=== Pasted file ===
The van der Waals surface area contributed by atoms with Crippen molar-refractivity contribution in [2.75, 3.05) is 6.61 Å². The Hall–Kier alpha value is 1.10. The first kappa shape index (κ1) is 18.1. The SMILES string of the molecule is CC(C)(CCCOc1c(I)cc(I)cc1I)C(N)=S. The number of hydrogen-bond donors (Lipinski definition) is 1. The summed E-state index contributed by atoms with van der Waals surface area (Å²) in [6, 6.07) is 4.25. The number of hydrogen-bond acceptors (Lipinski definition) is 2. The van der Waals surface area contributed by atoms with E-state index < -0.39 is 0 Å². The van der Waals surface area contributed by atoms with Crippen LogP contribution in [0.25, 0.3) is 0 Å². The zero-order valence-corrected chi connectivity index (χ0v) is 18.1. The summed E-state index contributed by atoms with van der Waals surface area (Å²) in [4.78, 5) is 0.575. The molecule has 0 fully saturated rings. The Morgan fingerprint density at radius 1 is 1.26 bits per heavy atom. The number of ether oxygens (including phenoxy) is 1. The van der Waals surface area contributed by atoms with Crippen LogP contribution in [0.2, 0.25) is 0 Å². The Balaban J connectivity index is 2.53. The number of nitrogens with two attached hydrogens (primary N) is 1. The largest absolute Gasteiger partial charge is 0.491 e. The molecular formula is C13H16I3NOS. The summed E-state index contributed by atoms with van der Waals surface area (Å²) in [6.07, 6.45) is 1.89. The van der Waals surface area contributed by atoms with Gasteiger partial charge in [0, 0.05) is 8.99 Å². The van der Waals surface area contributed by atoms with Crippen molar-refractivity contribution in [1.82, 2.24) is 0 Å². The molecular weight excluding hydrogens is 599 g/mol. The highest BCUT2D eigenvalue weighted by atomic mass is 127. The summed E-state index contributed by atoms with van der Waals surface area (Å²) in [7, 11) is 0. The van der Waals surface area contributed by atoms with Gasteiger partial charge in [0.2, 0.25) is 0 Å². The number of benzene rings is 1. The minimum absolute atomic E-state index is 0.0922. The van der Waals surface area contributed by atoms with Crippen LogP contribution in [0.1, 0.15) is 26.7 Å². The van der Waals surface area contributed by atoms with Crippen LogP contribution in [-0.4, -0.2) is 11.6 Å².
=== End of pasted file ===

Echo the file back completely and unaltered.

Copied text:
The van der Waals surface area contributed by atoms with Crippen molar-refractivity contribution in [2.75, 3.05) is 6.61 Å². The Hall–Kier alpha value is 1.10. The first kappa shape index (κ1) is 18.1. The SMILES string of the molecule is CC(C)(CCCOc1c(I)cc(I)cc1I)C(N)=S. The number of hydrogen-bond donors (Lipinski definition) is 1. The summed E-state index contributed by atoms with van der Waals surface area (Å²) in [6, 6.07) is 4.25. The number of hydrogen-bond acceptors (Lipinski definition) is 2. The van der Waals surface area contributed by atoms with E-state index < -0.39 is 0 Å². The van der Waals surface area contributed by atoms with Crippen LogP contribution in [0.25, 0.3) is 0 Å². The zero-order valence-corrected chi connectivity index (χ0v) is 18.1. The summed E-state index contributed by atoms with van der Waals surface area (Å²) in [4.78, 5) is 0.575. The molecule has 0 fully saturated rings. The Morgan fingerprint density at radius 1 is 1.26 bits per heavy atom. The number of ether oxygens (including phenoxy) is 1. The van der Waals surface area contributed by atoms with Crippen LogP contribution in [0.2, 0.25) is 0 Å². The Balaban J connectivity index is 2.53. The number of nitrogens with two attached hydrogens (primary N) is 1. The largest absolute Gasteiger partial charge is 0.491 e. The molecular formula is C13H16I3NOS. The summed E-state index contributed by atoms with van der Waals surface area (Å²) in [6.07, 6.45) is 1.89. The van der Waals surface area contributed by atoms with Gasteiger partial charge in [0, 0.05) is 8.99 Å². The van der Waals surface area contributed by atoms with Crippen molar-refractivity contribution in [1.82, 2.24) is 0 Å². The molecular weight excluding hydrogens is 599 g/mol. The highest BCUT2D eigenvalue weighted by atomic mass is 127. The summed E-state index contributed by atoms with van der Waals surface area (Å²) in [7, 11) is 0. The van der Waals surface area contributed by atoms with Gasteiger partial charge in [0.2, 0.25) is 0 Å². The number of benzene rings is 1. The minimum absolute atomic E-state index is 0.0922. The van der Waals surface area contributed by atoms with Crippen LogP contribution in [0.1, 0.15) is 26.7 Å². The van der Waals surface area contributed by atoms with Crippen LogP contribution in [-0.4, -0.2) is 11.6 Å².